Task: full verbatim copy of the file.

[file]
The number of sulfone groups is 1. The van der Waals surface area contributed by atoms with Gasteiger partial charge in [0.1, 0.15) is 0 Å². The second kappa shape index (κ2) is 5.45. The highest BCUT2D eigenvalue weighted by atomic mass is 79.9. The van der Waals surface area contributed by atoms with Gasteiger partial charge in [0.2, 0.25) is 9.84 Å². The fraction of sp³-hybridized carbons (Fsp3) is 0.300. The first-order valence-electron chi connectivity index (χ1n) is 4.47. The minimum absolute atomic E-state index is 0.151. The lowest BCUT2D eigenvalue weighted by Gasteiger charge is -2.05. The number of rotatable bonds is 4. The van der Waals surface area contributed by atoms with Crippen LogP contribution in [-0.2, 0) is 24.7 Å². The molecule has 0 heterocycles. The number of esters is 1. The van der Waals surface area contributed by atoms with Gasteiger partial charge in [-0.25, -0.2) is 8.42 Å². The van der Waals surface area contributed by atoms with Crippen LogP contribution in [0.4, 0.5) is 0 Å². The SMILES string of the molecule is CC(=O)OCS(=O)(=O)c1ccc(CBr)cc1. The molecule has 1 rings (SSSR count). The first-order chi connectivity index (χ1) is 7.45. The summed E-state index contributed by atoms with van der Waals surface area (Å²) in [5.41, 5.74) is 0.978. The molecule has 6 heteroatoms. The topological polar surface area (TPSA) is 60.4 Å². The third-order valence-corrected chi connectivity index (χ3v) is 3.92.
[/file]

The number of sulfone groups is 1. The van der Waals surface area contributed by atoms with Gasteiger partial charge in [0.1, 0.15) is 0 Å². The second kappa shape index (κ2) is 5.45. The highest BCUT2D eigenvalue weighted by atomic mass is 79.9. The van der Waals surface area contributed by atoms with Gasteiger partial charge in [0.2, 0.25) is 9.84 Å². The fraction of sp³-hybridized carbons (Fsp3) is 0.300. The first-order valence-electron chi connectivity index (χ1n) is 4.47. The minimum absolute atomic E-state index is 0.151. The lowest BCUT2D eigenvalue weighted by Gasteiger charge is -2.05. The number of rotatable bonds is 4. The van der Waals surface area contributed by atoms with Crippen LogP contribution in [-0.2, 0) is 24.7 Å². The molecule has 0 heterocycles. The number of esters is 1. The van der Waals surface area contributed by atoms with Gasteiger partial charge in [-0.25, -0.2) is 8.42 Å². The van der Waals surface area contributed by atoms with Crippen LogP contribution in [0.4, 0.5) is 0 Å². The SMILES string of the molecule is CC(=O)OCS(=O)(=O)c1ccc(CBr)cc1. The molecule has 1 rings (SSSR count). The first-order chi connectivity index (χ1) is 7.45. The summed E-state index contributed by atoms with van der Waals surface area (Å²) in [5.41, 5.74) is 0.978. The molecule has 6 heteroatoms. The topological polar surface area (TPSA) is 60.4 Å². The third-order valence-corrected chi connectivity index (χ3v) is 3.92.